The following is a softened summary of the bad Panda genset news. The good news is that the customer service and support of our supplier in New Zealand has been absolutely first-rate — that is Enertec Power Solutions. Enertec also supplied all of our Mastervolt chargers, DC-DC converters and 230V inverter. Because we have had problems every year over the past ten years with our Panda 10kW genset, we have emailed or phoned dozens of inquiries to Enertec, who have always supplied prompt, expert, relevant support and guidance — especially from Colin Pawson and Maladen Bartolec. From them we have compiled a trouble-shooting guide that usually helps us fix the Panda beast ourselves — in remote locations of course.
That was the good news. For two months we’ve been immersed in dealing with the catastrophic failure of our Fischer Panda generator. There is a serious design fault in our Panda, which appears to be present in both the smaller and larger Panda models owned by other yachts we know.
In particular, our asynchronous alternator housing has the windings harness exiting very near the bottom of the casing. To my astonishment there are no water tight seals, not even a basic $2 gland – just a roughly 50mm hole in the aluminium casting. Therefore, any significant seawater leak in the genset plumbing can fill the sound shield to a level where the seawater enters the alternator casing and infiltrates the windings. In our case in less than 5 minutes that seawater flood fatally damaged the alternator winding insulation.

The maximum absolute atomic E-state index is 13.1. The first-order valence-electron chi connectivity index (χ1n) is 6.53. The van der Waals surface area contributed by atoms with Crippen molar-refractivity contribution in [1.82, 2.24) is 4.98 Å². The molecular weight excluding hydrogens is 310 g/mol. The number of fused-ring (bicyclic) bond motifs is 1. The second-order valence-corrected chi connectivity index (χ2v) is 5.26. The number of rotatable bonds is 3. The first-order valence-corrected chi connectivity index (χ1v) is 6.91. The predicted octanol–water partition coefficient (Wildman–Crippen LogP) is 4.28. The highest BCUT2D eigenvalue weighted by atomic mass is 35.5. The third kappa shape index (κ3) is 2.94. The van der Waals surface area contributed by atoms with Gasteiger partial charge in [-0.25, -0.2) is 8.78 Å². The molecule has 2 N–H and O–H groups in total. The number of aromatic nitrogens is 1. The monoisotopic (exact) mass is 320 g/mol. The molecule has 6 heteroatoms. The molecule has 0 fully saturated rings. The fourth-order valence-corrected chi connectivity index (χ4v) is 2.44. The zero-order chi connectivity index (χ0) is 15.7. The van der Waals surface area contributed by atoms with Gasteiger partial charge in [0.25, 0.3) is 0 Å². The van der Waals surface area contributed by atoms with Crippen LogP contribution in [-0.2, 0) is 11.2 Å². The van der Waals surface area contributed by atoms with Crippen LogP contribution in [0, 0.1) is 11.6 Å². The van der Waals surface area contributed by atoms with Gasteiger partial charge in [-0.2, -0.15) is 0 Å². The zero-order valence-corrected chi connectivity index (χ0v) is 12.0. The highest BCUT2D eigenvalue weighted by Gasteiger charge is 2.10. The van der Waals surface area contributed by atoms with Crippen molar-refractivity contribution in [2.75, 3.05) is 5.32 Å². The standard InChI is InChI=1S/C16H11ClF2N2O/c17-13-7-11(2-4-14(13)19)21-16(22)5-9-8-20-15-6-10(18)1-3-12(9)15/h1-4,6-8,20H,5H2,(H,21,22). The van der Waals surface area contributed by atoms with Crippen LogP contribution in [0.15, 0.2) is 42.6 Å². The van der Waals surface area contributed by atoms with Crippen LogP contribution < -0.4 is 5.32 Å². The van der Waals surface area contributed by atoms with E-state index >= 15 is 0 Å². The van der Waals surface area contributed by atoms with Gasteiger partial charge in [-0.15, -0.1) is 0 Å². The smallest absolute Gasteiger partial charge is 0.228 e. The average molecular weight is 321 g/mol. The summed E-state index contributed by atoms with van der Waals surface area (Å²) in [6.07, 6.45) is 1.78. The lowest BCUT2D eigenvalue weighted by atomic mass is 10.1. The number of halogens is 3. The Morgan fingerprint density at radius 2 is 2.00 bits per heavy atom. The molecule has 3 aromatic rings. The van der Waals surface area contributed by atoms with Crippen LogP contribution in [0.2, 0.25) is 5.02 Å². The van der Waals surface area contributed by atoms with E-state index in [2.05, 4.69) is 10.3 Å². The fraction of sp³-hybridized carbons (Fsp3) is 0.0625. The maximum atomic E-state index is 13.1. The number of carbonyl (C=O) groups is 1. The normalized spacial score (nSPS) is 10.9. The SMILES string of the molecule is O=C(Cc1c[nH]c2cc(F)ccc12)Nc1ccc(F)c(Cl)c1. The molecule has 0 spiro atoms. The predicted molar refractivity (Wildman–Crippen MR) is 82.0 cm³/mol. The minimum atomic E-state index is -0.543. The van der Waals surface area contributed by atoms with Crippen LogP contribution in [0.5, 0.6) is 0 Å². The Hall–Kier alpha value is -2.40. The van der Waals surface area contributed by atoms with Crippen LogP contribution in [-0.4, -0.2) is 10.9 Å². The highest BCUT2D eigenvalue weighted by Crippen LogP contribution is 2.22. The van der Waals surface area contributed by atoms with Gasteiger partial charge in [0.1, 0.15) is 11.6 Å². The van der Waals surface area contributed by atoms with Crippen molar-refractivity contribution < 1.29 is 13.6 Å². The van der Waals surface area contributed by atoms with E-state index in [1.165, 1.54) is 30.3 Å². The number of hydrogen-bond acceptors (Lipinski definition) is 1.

Our flooding and alternator damage was caused by the complete failure of the Panda-supplied GEM hose clamp securing the heat exchanger seawater-out hose barb. The GEM hose clamp sheared across it’s width. Worse, none of the Panda hose barbs were double-clamped as they should be. Most of the Panda-designed hose barbs are so short that it is nearly impossible to double clamp safely.
Given the very real probability of seawater faults it is very clear that the alternator must be protected from seawater damage. Similarly, there is a serious fire risk for any seawater leak which results in spray falling on any unprotected wiring or terminations. So not only the alternator requires at least IP-66 protection, so does all of the wiring vulnerable to seawater faults. And obviously, all of the seawater hose connections require double hose clamps of highest quality. We have replaced all the Panda hose clamps with double ABA all 316 clamps. Similarly the exhaust hose barbs are secured with Mikalor all 316 stainless T-bolt exhaust hose clamps.
Though the catastrophic failure is entirely the fault of Fischer Panda, they take no responsibility, and want NZ$ 7,000 just to deliver a replacement alternator assembly (no labour, just the destroyed part — so realistically to fix Fischer Panda’s gross design problem would have cost us a minimum of NZ$10,000 using Panda parts). Our only other official Panda option is to buy a new genset for NZ$ 23,000 + deinstallation and reinstallation costs. So we had no practical alternative other than to send the alternator off for rewinding, and the Kubota three cylinder diesel off for new rings, valve lapping and other upgrades that we hope will help the diesel perform through the 7,000 hour mark.
This is not intended to be a thorough review of the Fischer Panda marine generator. That would require many more pages and more time than I have. If you are buying a generator (or a boat with a generator) you do not want a Fischer Panda UNLESS you absolutely must have a physically small, lightweight generator. If you have the space for a larger generator and can afford, per kW, close to double the weight of the Panda, you will be far happier with a reliable, old-fashioned generator such as the 1500 RPM Northern Lights. It is a heavy monster, but very simple and far less likely to fail.